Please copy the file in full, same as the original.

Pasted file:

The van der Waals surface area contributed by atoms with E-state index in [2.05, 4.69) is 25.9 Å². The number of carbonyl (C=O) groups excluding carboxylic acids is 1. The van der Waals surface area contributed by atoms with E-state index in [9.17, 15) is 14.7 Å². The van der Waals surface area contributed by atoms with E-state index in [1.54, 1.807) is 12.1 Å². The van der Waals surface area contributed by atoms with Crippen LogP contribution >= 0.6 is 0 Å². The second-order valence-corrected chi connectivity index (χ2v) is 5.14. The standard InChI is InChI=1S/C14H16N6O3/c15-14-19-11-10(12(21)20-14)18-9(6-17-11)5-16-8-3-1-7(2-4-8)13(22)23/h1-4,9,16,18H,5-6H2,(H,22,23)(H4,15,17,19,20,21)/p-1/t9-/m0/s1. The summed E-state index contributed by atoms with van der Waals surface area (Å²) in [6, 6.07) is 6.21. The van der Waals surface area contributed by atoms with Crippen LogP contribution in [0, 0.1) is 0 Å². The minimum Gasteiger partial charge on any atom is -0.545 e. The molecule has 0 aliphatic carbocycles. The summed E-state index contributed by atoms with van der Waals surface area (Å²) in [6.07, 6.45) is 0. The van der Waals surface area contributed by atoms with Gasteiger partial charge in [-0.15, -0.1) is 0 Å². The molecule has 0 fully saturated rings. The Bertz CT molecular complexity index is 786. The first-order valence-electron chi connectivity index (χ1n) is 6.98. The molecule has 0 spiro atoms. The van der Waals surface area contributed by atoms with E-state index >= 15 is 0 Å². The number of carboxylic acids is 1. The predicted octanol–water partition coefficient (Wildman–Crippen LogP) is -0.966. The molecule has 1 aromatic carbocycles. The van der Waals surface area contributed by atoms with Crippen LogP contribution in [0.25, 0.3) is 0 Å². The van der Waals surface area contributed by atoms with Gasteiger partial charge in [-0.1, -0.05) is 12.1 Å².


The van der Waals surface area contributed by atoms with E-state index in [2.05, 4.69) is 25.9 Å². The number of carbonyl (C=O) groups excluding carboxylic acids is 1. The van der Waals surface area contributed by atoms with E-state index in [9.17, 15) is 14.7 Å². The van der Waals surface area contributed by atoms with E-state index in [1.54, 1.807) is 12.1 Å². The van der Waals surface area contributed by atoms with Crippen LogP contribution >= 0.6 is 0 Å². The second-order valence-corrected chi connectivity index (χ2v) is 5.14. The standard InChI is InChI=1S/C14H16N6O3/c15-14-19-11-10(12(21)20-14)18-9(6-17-11)5-16-8-3-1-7(2-4-8)13(22)23/h1-4,9,16,18H,5-6H2,(H,22,23)(H4,15,17,19,20,21)/p-1/t9-/m0/s1. The summed E-state index contributed by atoms with van der Waals surface area (Å²) in [6, 6.07) is 6.21. The van der Waals surface area contributed by atoms with Crippen LogP contribution in [0, 0.1) is 0 Å². The minimum Gasteiger partial charge on any atom is -0.545 e. The molecule has 0 aliphatic carbocycles. The summed E-state index contributed by atoms with van der Waals surface area (Å²) in [6.07, 6.45) is 0. The van der Waals surface area contributed by atoms with Gasteiger partial charge in [-0.15, -0.1) is 0 Å². The molecule has 0 fully saturated rings. The Bertz CT molecular complexity index is 786. The first-order valence-electron chi connectivity index (χ1n) is 6.98. The molecule has 0 spiro atoms. The van der Waals surface area contributed by atoms with E-state index >= 15 is 0 Å². The number of carboxylic acids is 1. The predicted octanol–water partition coefficient (Wildman–Crippen LogP) is -0.966. The molecule has 1 aromatic carbocycles. The van der Waals surface area contributed by atoms with Crippen LogP contribution in [0.25, 0.3) is 0 Å². The van der Waals surface area contributed by atoms with Gasteiger partial charge in [-0.1, -0.05) is 12.1 Å².